Did the putative adults pestering Ahmed do it because his name is Ahmed Mohamed and he's brown? Maybe. “Yup. That’s who I thought it was,” said one officer mysteriously upon seeing him. But on the other hand, this is the era of zero tolerance and of institutionalized paranoia and of petty little people using fear to hold on to power. This is what our kids' lives are like, and we've decided to accept it. Schools are safer now than before, but we've decided to feed on the fear the media feeds us and accept that they are more dangerous, justifying harsher treatment of kids. Kids are safer than ever, but we've consented to being constantly terrified about various menaces to them. Cops are safer, but we've decided to accept their narrative that they are the targets of an unprecedented war, and hand them the power they say they need.
My mother was a school administrator, and there are many decent and concerned school administrators. But to be blunt, school administrators were generally not the kid who built his or her own clock at 14. (Cops were generally the kid who beat up the kid who built the clock.) There are two ways for school administrators to deal with the unfamiliar, the unknown, the different: they can try to learn about it, and even nurture it, or they can react to it with fear and suspicion. We've told school administrators and police "we choose fear, and we want you to choose fear too."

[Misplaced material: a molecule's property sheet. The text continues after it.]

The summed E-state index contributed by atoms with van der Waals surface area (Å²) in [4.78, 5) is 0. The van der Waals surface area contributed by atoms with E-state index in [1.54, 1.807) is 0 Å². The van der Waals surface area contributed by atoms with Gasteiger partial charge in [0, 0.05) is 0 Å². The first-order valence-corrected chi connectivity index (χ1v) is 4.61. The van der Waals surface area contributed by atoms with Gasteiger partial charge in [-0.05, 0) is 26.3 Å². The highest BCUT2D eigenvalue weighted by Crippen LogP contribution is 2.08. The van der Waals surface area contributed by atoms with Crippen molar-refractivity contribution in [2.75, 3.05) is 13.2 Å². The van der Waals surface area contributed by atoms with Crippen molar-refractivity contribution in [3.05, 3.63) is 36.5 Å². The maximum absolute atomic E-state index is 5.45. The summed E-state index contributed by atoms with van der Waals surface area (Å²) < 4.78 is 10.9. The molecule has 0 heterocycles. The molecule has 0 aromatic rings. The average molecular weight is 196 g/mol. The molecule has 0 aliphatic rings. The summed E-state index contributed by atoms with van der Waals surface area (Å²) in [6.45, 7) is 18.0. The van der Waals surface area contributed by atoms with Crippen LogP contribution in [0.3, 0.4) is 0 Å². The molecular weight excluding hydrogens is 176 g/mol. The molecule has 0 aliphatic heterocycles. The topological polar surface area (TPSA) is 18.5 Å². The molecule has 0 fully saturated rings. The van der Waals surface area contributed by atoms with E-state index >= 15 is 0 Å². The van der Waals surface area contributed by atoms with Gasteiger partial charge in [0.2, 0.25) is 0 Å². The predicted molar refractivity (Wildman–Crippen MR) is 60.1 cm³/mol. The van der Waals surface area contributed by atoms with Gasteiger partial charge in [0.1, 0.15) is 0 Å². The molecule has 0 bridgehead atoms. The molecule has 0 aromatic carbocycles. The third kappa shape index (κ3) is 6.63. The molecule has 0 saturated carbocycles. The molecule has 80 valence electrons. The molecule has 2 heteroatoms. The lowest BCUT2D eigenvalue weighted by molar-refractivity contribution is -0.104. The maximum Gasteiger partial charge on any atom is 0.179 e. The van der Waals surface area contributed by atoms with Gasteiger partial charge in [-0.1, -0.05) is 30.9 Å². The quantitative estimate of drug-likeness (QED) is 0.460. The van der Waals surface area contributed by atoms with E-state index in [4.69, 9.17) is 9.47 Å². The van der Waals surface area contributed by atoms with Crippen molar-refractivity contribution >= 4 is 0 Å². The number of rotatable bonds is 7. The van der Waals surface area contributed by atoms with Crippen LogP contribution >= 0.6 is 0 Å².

I recommend using this opportunity to talk with your child about the Student Code of Conduct and specifically not bringing items to school that are prohibited. Also, this is a good time to remind your child how important it is to immediately report any suspicious items and/or suspicious behavior they observe to any school employee so we can address it right away. We will always take necessary precautions to protect our students.
In other words, faced with a freakish overreaction by the school, and the suspension and detention of a student for building a clock that nobody ever thought was dangerous, the school's response is to remind students that some items are prohibited (even though nobody says the clock was), and to exhort students to report "suspicious" items and behavior. In response to a public saying "you're paranoid," the school's response is "you're goddamn right I am, and you should be too."
When I was a kid, schools and cops generally didn't do anything about bullying. Now they profess to be very concerned about it, and there are elaborate programs in place that purport to combat it. But educators and cops either don't grasp, or don't care, that their culture of fear encourages bullying. Detaining and humiliating a geeky kid who built a clock, and following up with a self-justifying "if you see something, say something" warning, sends an unmistakable message: different is suspicious. That's a bully's attitude, too.
We're expected to give cops and administrators the benefit of the doubt. I don't: I think they are like any other human beings. There are some good and some bad. Some care, and some are doing what they do to increase their own power. But even the well-intentioned who participate in a culture of fear are blameworthy. To them, I say this: you say you're trying to protect our children. But instead you've devoted your career to making the world a worse place for them.